Difference between a curriculum vitae (CV) and a résumé

A common belief is that the difference between a curriculum vitae (CV) and a résumé (commonly written as resume) is that a CV is used in the UK while a resume is used in the US and occasionally elsewhere globally. That is true but there are differences between the two documents though it is important to stress that not all recruiters would agree – as with most things – that the differences are either fixed or always applicable. Broadly the distinctions are “fixed” but there is a degree of latitude in interpretation.

A resume is typically not more than a page long, and contains a summary of a person’s relevant job experience and education. A CV (Latin “course of life”) is a longer document, usually detailing important but relatively less relevant things – generally more detailed descriptions of education, publications, awards and other academic accomplishments.

Roughly – again, differences abound:

CV –

  • two pages or a little more
  • contents – name, contact information, education, work experience and relevant work-related skills
  • a summary of academic background as well as teaching and research experience, publications, presentations, awards and other details

Résumé –

  • one page, perhaps two
  • contents – name, contact information, education, work experience and relevant work-related skills; focus is on work experience, listed in reverse chronological order

In Europe, the Middle East, Africa and Asia, employers expect a CV. In the U.S., a CV is used primarily when applying for academic, education, scientific or research positions.

When to use a CV vs. a resume:

In the U.S., a CV is used primarily when applying for international, academic, education, scientific or research positions or when applying for fellowships or grants. For most other jobs, a resume is the convention.

A CV describes or lists out all the details about your career. A résumé is a precis of your working life, presenting all the details which are required, usually for a specific job. A CV is comprehensive while a résumé is concise.

The CV emphasises academic details whilst a résumé is focused on non-academic details along with highlighting key skills and competencies, ideally to sell you for the particular job you are looking at.

A CV should really not be customised; it remains static, whereas a résumé is dynamic, and it changes according to the job: it is more job-specific.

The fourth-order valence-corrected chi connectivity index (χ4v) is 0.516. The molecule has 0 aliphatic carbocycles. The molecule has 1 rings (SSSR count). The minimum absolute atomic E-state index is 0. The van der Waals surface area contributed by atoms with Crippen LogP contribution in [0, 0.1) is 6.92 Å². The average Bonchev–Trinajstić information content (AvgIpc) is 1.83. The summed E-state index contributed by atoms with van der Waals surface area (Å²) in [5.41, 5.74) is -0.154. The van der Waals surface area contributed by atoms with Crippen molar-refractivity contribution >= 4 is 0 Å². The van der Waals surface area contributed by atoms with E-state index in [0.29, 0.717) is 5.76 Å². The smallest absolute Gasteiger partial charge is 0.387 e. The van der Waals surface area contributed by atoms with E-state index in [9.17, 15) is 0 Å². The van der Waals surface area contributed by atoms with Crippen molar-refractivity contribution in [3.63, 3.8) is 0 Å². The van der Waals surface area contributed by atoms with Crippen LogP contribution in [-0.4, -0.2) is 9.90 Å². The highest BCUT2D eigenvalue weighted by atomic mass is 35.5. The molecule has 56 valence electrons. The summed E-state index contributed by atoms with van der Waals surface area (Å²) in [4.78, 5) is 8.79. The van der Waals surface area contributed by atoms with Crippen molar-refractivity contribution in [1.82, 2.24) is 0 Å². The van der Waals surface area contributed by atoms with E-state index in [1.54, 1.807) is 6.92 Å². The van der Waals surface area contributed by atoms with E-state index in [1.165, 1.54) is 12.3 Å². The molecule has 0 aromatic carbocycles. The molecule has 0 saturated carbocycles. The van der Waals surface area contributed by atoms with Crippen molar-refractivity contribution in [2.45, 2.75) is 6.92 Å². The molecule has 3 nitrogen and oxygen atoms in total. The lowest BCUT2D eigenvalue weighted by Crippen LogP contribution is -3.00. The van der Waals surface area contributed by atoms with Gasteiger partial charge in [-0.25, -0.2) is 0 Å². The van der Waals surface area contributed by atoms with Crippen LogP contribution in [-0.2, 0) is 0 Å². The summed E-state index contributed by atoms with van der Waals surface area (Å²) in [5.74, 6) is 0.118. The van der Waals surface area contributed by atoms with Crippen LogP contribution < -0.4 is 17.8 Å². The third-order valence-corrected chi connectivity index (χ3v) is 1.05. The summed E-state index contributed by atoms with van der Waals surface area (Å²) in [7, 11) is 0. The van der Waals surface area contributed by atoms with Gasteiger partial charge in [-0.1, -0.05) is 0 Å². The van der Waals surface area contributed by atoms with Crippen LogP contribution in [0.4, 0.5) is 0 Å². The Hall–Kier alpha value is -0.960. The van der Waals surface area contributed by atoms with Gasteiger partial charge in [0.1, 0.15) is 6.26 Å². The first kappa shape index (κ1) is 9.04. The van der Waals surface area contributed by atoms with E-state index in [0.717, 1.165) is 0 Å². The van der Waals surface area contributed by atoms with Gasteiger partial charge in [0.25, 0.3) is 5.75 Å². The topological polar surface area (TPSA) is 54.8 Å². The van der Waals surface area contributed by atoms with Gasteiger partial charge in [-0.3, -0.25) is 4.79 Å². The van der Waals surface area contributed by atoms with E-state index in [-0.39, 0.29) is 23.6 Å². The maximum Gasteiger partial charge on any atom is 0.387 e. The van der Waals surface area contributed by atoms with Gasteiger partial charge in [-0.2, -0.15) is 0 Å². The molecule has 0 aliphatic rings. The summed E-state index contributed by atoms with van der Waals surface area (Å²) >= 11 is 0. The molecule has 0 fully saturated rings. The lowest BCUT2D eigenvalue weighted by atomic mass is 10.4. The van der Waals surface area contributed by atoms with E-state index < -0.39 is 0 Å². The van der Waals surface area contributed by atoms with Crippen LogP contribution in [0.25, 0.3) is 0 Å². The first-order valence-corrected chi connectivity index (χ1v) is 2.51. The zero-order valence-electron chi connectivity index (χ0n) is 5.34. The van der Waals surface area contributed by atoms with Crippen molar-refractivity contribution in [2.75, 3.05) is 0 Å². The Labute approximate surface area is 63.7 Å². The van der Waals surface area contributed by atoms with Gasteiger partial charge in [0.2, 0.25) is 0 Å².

The footnote, however, is that in many parts of the world the distinction is little known or used – people tend to refer to a CV or résumé based on where they live as opposed to its specific purpose. So, distinct yet often very similar or crossed-over. A little confusing but not something to be hugely worried about. HR departments will usually accept both types although most people tend to use the local version – not necessarily because it’s “more appropriate” but because it’s what they’re familiar with. It’s not that hard to convert one to another and most recruiters accept that, over the last, say, 15 years – and continuously – recruitment is so global (recruiters’ location and where candidates will go) that differences are perhaps not always crucial.

To complicate things a little further, there are differences beyond the US. A good example is the “Europass” format, used by a lot of recruiters in mainland Europe, never in the UK or elsewhere; and generally hated by those other than writers who specialise in them: they are notoriously difficult to format, very restrictive, and, crucially to some, very difficult to interpret unless they are all you use.

Nigel Benson (8 Posts)

Nigel Benson is a professional career sector specialist with over 12 years' experience writing executive level CVs and expertise in recruitment, job interviews and training.


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1 Comment

  1. Paul Hichens
    Thank you for this blog/article Nigel.
    I found it interesting, although I do have some observations.

    Firstly, we do work for clients from all around the world, and as you can imagine, they send us documents of all shapes, formats and sizes. Notably, sometimes we receive almost identical documents in terms of structure, layout and length from clients who refer to these similar looking documents using different terminology. Some use the term ‘CVs’ while others say ‘resumes.’